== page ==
NOSDRA sends unqualified staff for oil spill investigation or remediation due to shortage of senior or experienced staff who understand the oil industry:
The Agency’s earlier response on staffing suffices on this issue.
Research by Amnesty International and CEHRD in 2013 showed that NOSDRA is unable to carry out rigorous and independent investigations:
This assertion to say the least is ridiculous and unbecoming of an outfit like Amnesty International. When did it become an order for Agencies of Government to report to Non-Governmental Organisations ? It is advisable that this outfit should review its contempt, biased and inciting reporting on Nigerian government and its Agencies.
Oil Companies determine when Oil Spill Investigations should be done via a text message or a letter:
This allegation is unfounded. Was it oil companies that determined the various sanctions given to some of them including the Amnesty International usual target of and biased reporting on an oil company? Was it oil companies that determined those of them that were sued in the law courts to which NOSDRA got judgement against? The Agency had sanctioned the following oil companies in the past:- Shell Petroleum Development Company, Nigerian Agip Oil Company, Pipelines and Products Marketing Company, Sterling Oil and Energy Exploration Company, and Mobil Oil Producing Nigeria Unlimited. Both Pipelines and Products Marketing Company as well as Sterling Oil and Energy Exploration Production Company were sued in court and judgement was in favour of NOSDRA.
NOSDRA does not reply to Amnesty International letters requesting information:
All correspondences from Amnesty International were replied to and even scanned into its official electronic mail address. Finally, the Agency has observed that Amnesty International either by commission or omission has failed to consider the continuing pollution or re-pollution currently ongoing in Ogoniland as a result of the activities of pipeline vandals and artisanal refineries. Concerted attempts must be made by A.I to ensure that these activities are minimised if they truly have unbiased intentions with reference to the clean-up of Ogoniland.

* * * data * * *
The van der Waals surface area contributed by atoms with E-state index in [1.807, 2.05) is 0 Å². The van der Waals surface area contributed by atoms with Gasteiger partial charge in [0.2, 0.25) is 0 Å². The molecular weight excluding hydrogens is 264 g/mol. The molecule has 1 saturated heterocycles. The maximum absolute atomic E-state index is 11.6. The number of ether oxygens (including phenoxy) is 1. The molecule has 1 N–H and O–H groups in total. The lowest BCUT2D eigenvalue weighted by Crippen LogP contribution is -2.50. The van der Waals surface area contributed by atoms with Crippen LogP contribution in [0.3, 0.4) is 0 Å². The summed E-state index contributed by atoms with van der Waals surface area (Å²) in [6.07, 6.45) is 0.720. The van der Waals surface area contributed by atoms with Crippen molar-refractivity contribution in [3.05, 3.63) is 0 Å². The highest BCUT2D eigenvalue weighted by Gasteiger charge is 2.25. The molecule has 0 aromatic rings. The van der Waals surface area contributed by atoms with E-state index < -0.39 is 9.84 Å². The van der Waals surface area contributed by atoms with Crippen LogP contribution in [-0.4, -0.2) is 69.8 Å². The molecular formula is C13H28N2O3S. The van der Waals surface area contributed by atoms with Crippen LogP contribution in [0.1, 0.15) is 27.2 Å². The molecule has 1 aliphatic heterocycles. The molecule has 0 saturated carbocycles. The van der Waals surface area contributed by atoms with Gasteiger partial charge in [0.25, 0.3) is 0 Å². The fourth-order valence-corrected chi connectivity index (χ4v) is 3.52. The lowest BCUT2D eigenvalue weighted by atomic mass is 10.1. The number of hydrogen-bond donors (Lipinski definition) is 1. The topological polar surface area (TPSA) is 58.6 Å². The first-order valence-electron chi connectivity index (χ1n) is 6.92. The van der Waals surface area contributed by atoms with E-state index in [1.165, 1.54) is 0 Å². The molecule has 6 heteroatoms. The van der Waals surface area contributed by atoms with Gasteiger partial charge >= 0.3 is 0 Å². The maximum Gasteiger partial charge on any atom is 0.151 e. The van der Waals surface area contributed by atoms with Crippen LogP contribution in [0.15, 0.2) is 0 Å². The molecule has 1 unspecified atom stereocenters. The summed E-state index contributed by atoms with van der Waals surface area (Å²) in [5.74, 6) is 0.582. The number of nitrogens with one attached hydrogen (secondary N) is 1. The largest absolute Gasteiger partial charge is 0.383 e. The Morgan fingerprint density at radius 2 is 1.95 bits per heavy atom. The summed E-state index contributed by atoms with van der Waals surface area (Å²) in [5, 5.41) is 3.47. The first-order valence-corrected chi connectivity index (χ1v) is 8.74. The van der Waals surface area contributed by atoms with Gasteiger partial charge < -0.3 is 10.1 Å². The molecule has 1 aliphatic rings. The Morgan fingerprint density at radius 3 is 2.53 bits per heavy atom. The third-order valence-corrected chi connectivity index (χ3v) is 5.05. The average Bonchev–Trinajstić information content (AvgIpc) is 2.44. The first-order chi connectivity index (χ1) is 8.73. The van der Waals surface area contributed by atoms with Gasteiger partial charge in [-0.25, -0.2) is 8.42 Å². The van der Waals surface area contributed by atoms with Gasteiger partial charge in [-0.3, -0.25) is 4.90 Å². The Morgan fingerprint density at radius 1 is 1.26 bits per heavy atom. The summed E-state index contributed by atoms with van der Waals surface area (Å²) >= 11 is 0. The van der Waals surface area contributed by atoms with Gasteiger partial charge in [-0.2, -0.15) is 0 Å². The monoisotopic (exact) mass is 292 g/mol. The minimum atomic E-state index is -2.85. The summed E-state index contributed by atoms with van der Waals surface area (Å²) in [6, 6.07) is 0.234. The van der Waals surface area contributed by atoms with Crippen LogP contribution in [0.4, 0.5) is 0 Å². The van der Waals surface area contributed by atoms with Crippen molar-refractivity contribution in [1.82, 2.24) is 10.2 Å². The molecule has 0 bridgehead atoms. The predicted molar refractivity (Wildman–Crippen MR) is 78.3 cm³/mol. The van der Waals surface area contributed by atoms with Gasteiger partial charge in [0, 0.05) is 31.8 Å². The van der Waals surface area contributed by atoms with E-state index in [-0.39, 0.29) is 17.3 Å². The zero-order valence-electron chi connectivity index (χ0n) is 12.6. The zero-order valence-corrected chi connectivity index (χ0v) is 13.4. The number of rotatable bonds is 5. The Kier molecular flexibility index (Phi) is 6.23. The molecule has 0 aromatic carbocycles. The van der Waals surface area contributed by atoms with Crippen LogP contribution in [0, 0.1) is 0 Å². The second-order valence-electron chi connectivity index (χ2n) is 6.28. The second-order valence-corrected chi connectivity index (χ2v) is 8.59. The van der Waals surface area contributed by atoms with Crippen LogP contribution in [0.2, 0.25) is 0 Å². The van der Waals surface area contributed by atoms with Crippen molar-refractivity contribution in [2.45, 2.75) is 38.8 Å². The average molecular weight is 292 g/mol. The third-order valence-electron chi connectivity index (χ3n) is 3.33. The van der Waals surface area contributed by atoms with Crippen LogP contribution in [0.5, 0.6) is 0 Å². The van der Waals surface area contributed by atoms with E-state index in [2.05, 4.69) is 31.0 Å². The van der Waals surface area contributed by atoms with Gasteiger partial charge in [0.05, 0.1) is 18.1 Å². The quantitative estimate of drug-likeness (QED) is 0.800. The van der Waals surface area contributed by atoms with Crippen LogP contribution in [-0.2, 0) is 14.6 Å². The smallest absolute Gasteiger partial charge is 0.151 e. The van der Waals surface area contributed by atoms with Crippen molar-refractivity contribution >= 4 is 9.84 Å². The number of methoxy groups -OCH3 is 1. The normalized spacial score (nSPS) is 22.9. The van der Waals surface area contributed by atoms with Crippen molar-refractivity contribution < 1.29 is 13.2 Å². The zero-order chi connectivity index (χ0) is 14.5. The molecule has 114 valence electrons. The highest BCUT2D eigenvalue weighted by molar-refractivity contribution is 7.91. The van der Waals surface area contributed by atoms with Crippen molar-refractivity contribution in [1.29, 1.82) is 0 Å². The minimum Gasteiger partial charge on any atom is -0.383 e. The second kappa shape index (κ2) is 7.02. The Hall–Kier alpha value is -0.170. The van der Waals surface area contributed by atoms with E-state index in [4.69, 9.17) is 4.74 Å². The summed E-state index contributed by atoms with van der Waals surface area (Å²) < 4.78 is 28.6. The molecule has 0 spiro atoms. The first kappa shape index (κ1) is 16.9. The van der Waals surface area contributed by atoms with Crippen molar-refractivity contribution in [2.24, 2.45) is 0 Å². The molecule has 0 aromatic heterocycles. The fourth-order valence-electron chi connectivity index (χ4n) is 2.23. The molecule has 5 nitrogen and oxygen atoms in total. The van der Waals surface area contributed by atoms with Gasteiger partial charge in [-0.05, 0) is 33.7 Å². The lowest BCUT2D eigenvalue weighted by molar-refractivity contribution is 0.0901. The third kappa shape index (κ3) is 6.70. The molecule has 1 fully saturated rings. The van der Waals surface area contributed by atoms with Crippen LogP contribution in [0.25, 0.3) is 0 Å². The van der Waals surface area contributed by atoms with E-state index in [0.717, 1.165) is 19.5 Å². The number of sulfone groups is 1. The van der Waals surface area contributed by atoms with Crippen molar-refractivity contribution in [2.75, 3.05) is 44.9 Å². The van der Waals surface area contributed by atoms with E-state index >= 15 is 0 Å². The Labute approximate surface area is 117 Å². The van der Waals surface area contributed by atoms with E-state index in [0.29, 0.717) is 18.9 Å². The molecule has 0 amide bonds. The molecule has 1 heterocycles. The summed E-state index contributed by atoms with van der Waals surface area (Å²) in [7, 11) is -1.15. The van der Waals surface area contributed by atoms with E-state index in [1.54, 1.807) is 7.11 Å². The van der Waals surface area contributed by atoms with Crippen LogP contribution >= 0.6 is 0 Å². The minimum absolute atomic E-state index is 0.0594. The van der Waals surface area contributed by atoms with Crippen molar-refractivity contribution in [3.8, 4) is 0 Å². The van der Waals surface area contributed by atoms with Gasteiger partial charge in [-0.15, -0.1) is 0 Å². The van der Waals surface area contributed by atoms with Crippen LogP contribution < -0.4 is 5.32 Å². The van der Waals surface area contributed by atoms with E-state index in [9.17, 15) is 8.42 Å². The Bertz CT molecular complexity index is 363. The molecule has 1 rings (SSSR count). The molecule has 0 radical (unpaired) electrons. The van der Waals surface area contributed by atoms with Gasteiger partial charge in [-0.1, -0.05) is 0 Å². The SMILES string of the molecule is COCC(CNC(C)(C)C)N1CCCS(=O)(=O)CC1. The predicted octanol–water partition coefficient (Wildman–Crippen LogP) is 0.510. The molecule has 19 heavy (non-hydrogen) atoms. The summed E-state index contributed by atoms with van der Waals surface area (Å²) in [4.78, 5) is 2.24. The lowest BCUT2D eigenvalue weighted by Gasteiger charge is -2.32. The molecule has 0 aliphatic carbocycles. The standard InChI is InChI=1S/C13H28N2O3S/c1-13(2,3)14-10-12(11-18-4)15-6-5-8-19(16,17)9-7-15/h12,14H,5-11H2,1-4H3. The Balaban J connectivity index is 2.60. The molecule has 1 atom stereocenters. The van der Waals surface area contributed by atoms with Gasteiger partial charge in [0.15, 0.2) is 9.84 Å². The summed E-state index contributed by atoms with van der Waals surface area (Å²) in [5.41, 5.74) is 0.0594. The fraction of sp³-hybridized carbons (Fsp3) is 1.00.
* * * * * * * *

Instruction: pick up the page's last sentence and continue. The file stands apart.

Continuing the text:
3.0 CASE STUDIES HIGHLIGHTED IN THE REPORT
The Bomu Manifold, Kegbara Dere
Massive fire and spill on 12th April, 2009
Certified by Government on 1st February, 2012
Another spill occurred on 19th April, 2012
Clean-up completed in April 2012, according to Shell
Contamination and continued remediation was observed in August and September, 2015
Contamination from the Bomu Manifold spill of 12th April, 2009 spread to Barabeedom swamp
A spill of 144.6 barrels occurred on 11th March, 2011
Shell said the clean-up was completed in 13th July, 2011
NOSDRA certified the site in September 2014
Contamination was observed in August and September, 2015
An unknown quantity of spill occurred on 19th June, 2009
Another spill of 25 barrels occurred on 9th November, 2011
NOSDRA certified the site on 24th January, 2012
A spill of just over 1 barrel was reported on 11th February, 2012
NOSDRA certified the site on 21st December, 2012
Oil spill at multiple locations were observed in August, 2015
Boobanabe, Bomu Well 11K.Dere
Fire and spill occurred at Bomu Well 11 in 1970
Shell claimed to have remediated it in 1975
Massive contamination observed by UNEP in 2010
In July, 2012, Shell responded to UNEP report stating that the site has been remediated
Contamination observed on the site in August, 2015
4. NOSDRA RECORD OF THE CASE STUDIES HIGHLIGHTED IN THE REPORT
The Bomu Manifold, KegbaraDere
2 sites affected by the fire and spill on 12th April, 2009
Both certified on 13th March, 2014 (Certificate No: NOSDRA/RS/003835 and NOSDRA/RS/003836). Post Clean-up Inspection forms available; contrary to the claim of Amnesty International that they were certified in 2012.
Contamination from the Bomu Manifold spill of 12th April, 2009 spread to Barabeedom swamp
Certified on 11th February, 2013 (Certificate No: NOSDRA/RS/000975); contrary to the claim of Amnesty International that the site was certified in 2014.
No record of spill on 19th June, 2009
Spill (24.88 barrels) occurred on 9th November, 2011 at 6" Obigbo North - Ogale Delivery line at Ogale. Cause of spill: crude oil theft
Remediation was carried out using RENA, completed in September, 2012